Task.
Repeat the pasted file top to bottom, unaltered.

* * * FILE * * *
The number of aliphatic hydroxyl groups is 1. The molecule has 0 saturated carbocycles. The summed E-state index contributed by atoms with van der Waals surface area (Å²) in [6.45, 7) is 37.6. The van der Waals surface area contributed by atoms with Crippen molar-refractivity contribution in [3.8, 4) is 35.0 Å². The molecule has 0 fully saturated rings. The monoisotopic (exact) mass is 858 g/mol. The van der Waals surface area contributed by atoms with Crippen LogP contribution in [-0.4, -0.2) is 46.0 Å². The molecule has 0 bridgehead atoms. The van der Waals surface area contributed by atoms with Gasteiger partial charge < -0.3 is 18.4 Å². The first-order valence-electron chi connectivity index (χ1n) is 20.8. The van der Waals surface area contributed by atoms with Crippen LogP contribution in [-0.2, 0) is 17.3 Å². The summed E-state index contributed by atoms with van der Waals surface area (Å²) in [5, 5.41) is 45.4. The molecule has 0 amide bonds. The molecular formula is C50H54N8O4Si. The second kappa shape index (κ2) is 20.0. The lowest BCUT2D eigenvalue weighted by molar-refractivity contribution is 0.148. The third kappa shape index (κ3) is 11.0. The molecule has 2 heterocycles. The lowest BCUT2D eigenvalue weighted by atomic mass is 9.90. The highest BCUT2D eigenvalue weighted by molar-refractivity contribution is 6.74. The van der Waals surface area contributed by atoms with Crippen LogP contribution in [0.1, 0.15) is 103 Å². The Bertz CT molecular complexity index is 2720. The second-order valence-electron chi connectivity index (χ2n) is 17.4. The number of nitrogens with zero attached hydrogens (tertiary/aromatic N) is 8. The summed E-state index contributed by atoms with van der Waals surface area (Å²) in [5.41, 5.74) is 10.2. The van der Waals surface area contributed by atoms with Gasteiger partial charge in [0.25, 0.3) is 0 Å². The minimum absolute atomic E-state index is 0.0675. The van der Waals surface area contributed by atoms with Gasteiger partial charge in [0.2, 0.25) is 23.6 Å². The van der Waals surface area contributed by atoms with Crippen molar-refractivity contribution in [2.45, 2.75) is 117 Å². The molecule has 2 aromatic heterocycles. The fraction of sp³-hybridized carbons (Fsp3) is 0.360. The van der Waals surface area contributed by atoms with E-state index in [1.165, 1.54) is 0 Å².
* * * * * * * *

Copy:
The number of aliphatic hydroxyl groups is 1. The molecule has 0 saturated carbocycles. The summed E-state index contributed by atoms with van der Waals surface area (Å²) in [6.45, 7) is 37.6. The van der Waals surface area contributed by atoms with Crippen molar-refractivity contribution in [3.8, 4) is 35.0 Å². The molecule has 0 fully saturated rings. The monoisotopic (exact) mass is 858 g/mol. The van der Waals surface area contributed by atoms with Crippen LogP contribution in [-0.4, -0.2) is 46.0 Å². The molecule has 0 bridgehead atoms. The van der Waals surface area contributed by atoms with Gasteiger partial charge < -0.3 is 18.4 Å². The first-order valence-electron chi connectivity index (χ1n) is 20.8. The van der Waals surface area contributed by atoms with Crippen LogP contribution in [-0.2, 0) is 17.3 Å². The summed E-state index contributed by atoms with van der Waals surface area (Å²) in [5, 5.41) is 45.4. The molecule has 0 amide bonds. The molecular formula is C50H54N8O4Si. The second kappa shape index (κ2) is 20.0. The lowest BCUT2D eigenvalue weighted by molar-refractivity contribution is 0.148. The third kappa shape index (κ3) is 11.0. The molecule has 2 heterocycles. The lowest BCUT2D eigenvalue weighted by atomic mass is 9.90. The highest BCUT2D eigenvalue weighted by molar-refractivity contribution is 6.74. The van der Waals surface area contributed by atoms with Crippen LogP contribution in [0.1, 0.15) is 103 Å². The Bertz CT molecular complexity index is 2720. The second-order valence-electron chi connectivity index (χ2n) is 17.4. The number of nitrogens with zero attached hydrogens (tertiary/aromatic N) is 8. The summed E-state index contributed by atoms with van der Waals surface area (Å²) in [5.41, 5.74) is 10.2. The van der Waals surface area contributed by atoms with Gasteiger partial charge in [0.25, 0.3) is 0 Å². The minimum absolute atomic E-state index is 0.0675. The van der Waals surface area contributed by atoms with Gasteiger partial charge in [0.2, 0.25) is 23.6 Å². The van der Waals surface area contributed by atoms with Crippen molar-refractivity contribution in [2.45, 2.75) is 117 Å². The molecule has 2 aromatic heterocycles. The fraction of sp³-hybridized carbons (Fsp3) is 0.360. The van der Waals surface area contributed by atoms with E-state index in [1.165, 1.54) is 0 Å².